cheap, on time, and comfortable

Robert Laing

Robert Laing

Next to e-mail and online banking, the biggest convenience of the Internet age is low-fare airlines.

After shopping around the websites of the four main players, I made a booking with 1Time. The flight was everything I wanted: cheap and punctual.

An added bonus was that it turned out to be more comfortable than the economy class of full-service airlines I've flown on. Satisfied as I was with 1Time's service, I had second thoughts about my choice after spending a morning in boss Gidon Novick's office.

Firstly, if I had flown with I could have departed from Lanseria rather than OR Tambo, which would have knocked an hour off the total travel time. Secondly, as a Discovery Vitality member I could have received a discount of between 15percent and 30percent. And thirdly, I would have flown in a new Boeing 737-400.

Novick is the joint chief executive of JSE-listed Comair which operates two airline brands in southern Africa, full-service British Airways (BA) and no-frills

Comair, already rated one of the three most profitable airlines of its size in the world, has a strategy to reduce its overheads.

A key part of this is switching from leased MD82s to owned Boeing 737-400s. Standardising on one aircraft helps cut training and servicing costs.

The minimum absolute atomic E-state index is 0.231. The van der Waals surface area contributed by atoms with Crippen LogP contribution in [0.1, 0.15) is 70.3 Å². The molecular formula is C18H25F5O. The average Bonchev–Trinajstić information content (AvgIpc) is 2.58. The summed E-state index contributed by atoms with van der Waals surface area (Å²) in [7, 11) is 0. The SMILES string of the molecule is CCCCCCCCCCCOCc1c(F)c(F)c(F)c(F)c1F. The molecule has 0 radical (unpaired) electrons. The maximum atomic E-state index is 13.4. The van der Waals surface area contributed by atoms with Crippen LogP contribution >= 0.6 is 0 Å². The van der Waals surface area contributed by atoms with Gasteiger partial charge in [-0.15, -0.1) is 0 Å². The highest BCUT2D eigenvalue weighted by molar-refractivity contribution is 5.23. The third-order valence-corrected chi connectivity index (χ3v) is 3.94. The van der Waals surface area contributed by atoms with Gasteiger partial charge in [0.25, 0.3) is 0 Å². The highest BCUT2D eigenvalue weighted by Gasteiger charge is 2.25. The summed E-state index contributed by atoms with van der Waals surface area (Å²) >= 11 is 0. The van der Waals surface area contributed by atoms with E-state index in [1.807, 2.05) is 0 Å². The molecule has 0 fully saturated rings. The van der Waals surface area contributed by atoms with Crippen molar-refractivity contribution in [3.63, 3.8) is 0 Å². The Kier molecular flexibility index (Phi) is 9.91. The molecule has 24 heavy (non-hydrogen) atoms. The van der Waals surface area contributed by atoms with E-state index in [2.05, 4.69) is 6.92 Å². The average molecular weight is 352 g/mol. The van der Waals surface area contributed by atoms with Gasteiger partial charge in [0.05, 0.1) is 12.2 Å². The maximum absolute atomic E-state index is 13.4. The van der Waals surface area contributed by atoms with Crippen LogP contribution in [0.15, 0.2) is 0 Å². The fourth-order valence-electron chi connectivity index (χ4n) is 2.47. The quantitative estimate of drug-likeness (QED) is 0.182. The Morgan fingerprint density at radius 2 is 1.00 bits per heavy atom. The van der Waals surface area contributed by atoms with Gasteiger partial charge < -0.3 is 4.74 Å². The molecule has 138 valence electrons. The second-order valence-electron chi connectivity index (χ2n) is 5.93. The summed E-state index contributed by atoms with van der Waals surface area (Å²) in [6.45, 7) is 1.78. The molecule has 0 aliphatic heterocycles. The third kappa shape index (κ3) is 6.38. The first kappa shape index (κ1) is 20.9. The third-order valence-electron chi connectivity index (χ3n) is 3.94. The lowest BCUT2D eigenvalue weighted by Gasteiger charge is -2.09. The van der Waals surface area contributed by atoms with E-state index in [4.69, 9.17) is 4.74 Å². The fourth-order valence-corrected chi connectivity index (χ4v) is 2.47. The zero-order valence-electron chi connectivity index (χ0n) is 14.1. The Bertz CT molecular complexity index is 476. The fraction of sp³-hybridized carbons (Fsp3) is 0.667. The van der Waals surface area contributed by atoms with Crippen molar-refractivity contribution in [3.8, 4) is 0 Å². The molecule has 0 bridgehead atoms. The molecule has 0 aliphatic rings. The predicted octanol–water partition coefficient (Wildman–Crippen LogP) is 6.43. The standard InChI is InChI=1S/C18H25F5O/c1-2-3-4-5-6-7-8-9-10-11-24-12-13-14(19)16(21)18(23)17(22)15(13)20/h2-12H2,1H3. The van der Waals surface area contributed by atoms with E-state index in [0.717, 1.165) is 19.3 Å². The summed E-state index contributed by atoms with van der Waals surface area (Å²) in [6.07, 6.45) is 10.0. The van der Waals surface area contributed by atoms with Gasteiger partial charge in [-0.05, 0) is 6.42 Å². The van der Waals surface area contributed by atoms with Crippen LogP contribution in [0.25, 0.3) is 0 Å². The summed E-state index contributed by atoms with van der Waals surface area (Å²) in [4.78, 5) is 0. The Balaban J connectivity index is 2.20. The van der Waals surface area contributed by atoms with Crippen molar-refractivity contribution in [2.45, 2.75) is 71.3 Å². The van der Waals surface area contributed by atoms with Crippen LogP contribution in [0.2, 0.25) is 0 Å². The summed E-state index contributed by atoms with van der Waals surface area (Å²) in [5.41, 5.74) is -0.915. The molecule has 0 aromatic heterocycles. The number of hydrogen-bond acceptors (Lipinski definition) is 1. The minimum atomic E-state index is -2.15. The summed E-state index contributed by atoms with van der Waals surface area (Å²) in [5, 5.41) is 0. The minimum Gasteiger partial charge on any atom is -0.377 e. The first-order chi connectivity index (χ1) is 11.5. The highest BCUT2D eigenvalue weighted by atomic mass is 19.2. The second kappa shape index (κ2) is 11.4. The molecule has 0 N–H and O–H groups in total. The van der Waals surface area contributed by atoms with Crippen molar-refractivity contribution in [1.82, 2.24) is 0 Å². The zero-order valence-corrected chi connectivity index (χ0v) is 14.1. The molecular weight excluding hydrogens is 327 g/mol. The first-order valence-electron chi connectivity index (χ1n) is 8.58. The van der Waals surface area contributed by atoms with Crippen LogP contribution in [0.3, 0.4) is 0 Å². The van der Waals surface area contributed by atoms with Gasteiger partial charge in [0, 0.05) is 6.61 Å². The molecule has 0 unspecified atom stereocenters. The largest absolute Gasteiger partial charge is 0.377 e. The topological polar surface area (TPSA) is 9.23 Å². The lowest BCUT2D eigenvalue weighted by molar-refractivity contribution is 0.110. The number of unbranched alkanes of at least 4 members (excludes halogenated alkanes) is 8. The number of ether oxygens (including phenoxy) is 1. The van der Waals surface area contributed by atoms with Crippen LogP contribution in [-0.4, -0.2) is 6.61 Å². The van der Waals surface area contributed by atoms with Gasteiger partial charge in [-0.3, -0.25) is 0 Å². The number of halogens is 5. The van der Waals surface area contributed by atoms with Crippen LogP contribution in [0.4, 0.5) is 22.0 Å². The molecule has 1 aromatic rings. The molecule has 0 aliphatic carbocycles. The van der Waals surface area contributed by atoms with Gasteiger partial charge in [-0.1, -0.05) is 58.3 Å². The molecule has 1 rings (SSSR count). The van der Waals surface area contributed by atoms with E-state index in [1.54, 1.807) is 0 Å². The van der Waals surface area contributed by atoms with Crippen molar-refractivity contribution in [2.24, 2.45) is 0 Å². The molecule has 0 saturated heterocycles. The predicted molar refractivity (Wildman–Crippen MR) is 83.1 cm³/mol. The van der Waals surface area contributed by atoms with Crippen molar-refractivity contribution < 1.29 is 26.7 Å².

According to Novick, having the newest planes gives Comair competitive advantage. They are more fuel efficient, and give less technical hassles.

Comair has invested in two 737 simulators to establish an in-house flight academy. This has turned training 737 pilots for foreign airlines into a sideline business. The airline is investing in a fleet of 24 aircraft, of which 60percent are allocated to BA though it carries about the same number of passengers as The full-service brand offers more flights which are less crowded to justify the higher ticket prices.

Novick said: "When we launched six years ago, there were fears it would cannibalise passengers from BA. That never happened. Low-fare airlines have grown the market to double the size it was then."

South Africans can choose between Mango, Nationwide, 1Time, plus the full service and charter airlines. Australia, in contrast, only has two low fare airlines: Quantas's JetStar and Virgin Blue.

This healthy competition has driven innovation. A reason I picked 1Time was I also needed a hired car, and 1Time's website offered a packaged deal with Avis. Buying hotel accommodation, hired cars and air tickets as one bundle online is becoming increasingly popular.

Comair is looking north for growth. It secured rights to fly to London recently, which it will lose unless it gets the service running within a year. Its network includes most southern African cities, and it plans to extend to the rest of the continent.

One of the ways full-service airlines have tried to fend off competition from low-frills competitors is by offering frequent-flyer programmes. has come up with its own branded Visa credit card which pays 3percent of transaction values (double for air ticket purchases) into a travel account.